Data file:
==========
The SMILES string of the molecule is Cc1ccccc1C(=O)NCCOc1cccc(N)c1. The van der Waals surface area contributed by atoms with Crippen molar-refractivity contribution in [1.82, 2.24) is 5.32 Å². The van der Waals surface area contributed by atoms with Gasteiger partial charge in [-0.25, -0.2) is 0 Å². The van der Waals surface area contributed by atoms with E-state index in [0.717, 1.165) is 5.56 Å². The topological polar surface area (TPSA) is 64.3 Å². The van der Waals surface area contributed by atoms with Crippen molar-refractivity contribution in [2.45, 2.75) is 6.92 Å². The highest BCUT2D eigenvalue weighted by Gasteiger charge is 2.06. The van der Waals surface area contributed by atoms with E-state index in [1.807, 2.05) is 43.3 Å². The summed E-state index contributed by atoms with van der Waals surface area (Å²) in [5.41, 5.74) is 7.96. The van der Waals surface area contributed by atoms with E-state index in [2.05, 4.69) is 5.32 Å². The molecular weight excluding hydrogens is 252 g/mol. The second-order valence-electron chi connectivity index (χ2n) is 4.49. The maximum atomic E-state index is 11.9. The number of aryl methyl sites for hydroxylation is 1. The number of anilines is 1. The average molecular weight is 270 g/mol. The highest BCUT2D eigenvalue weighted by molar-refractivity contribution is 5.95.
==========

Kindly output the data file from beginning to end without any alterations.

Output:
The SMILES string of the molecule is Cc1ccccc1C(=O)NCCOc1cccc(N)c1. The van der Waals surface area contributed by atoms with Crippen molar-refractivity contribution in [1.82, 2.24) is 5.32 Å². The van der Waals surface area contributed by atoms with Gasteiger partial charge in [-0.25, -0.2) is 0 Å². The van der Waals surface area contributed by atoms with E-state index in [0.717, 1.165) is 5.56 Å². The topological polar surface area (TPSA) is 64.3 Å². The van der Waals surface area contributed by atoms with Crippen molar-refractivity contribution in [2.45, 2.75) is 6.92 Å². The highest BCUT2D eigenvalue weighted by Gasteiger charge is 2.06. The van der Waals surface area contributed by atoms with E-state index in [1.807, 2.05) is 43.3 Å². The summed E-state index contributed by atoms with van der Waals surface area (Å²) in [5.41, 5.74) is 7.96. The van der Waals surface area contributed by atoms with E-state index in [2.05, 4.69) is 5.32 Å². The molecular weight excluding hydrogens is 252 g/mol. The second-order valence-electron chi connectivity index (χ2n) is 4.49. The maximum atomic E-state index is 11.9. The number of aryl methyl sites for hydroxylation is 1. The number of anilines is 1. The average molecular weight is 270 g/mol. The highest BCUT2D eigenvalue weighted by molar-refractivity contribution is 5.95.